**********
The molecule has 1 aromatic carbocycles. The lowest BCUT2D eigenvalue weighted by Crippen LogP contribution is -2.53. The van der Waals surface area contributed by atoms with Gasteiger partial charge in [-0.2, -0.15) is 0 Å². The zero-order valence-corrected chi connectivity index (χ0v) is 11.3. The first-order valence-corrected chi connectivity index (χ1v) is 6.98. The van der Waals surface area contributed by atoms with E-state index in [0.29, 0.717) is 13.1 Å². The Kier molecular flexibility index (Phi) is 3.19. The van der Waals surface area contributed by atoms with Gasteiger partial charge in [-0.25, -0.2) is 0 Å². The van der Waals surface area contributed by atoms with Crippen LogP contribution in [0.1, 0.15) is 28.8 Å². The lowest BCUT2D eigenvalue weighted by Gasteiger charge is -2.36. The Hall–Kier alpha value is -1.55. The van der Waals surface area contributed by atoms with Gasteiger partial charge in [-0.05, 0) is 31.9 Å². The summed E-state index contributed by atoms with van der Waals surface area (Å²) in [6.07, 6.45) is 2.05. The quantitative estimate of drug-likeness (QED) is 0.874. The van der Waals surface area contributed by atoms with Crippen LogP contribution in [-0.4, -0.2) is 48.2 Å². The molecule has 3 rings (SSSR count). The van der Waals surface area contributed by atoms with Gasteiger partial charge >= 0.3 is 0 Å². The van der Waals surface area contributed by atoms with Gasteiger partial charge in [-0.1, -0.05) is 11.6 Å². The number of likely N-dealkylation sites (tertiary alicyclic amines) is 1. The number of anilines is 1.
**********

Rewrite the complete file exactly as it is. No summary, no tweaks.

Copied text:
The molecule has 1 aromatic carbocycles. The lowest BCUT2D eigenvalue weighted by Crippen LogP contribution is -2.53. The van der Waals surface area contributed by atoms with Gasteiger partial charge in [-0.2, -0.15) is 0 Å². The zero-order valence-corrected chi connectivity index (χ0v) is 11.3. The first-order valence-corrected chi connectivity index (χ1v) is 6.98. The van der Waals surface area contributed by atoms with E-state index in [0.29, 0.717) is 13.1 Å². The Kier molecular flexibility index (Phi) is 3.19. The van der Waals surface area contributed by atoms with Gasteiger partial charge in [-0.25, -0.2) is 0 Å². The van der Waals surface area contributed by atoms with Crippen LogP contribution in [0.1, 0.15) is 28.8 Å². The lowest BCUT2D eigenvalue weighted by Gasteiger charge is -2.36. The Hall–Kier alpha value is -1.55. The van der Waals surface area contributed by atoms with Gasteiger partial charge in [-0.05, 0) is 31.9 Å². The summed E-state index contributed by atoms with van der Waals surface area (Å²) in [6.07, 6.45) is 2.05. The quantitative estimate of drug-likeness (QED) is 0.874. The van der Waals surface area contributed by atoms with Crippen LogP contribution in [-0.4, -0.2) is 48.2 Å². The molecule has 3 rings (SSSR count). The van der Waals surface area contributed by atoms with Gasteiger partial charge >= 0.3 is 0 Å². The van der Waals surface area contributed by atoms with Gasteiger partial charge in [-0.1, -0.05) is 11.6 Å². The number of likely N-dealkylation sites (tertiary alicyclic amines) is 1. The number of anilines is 1.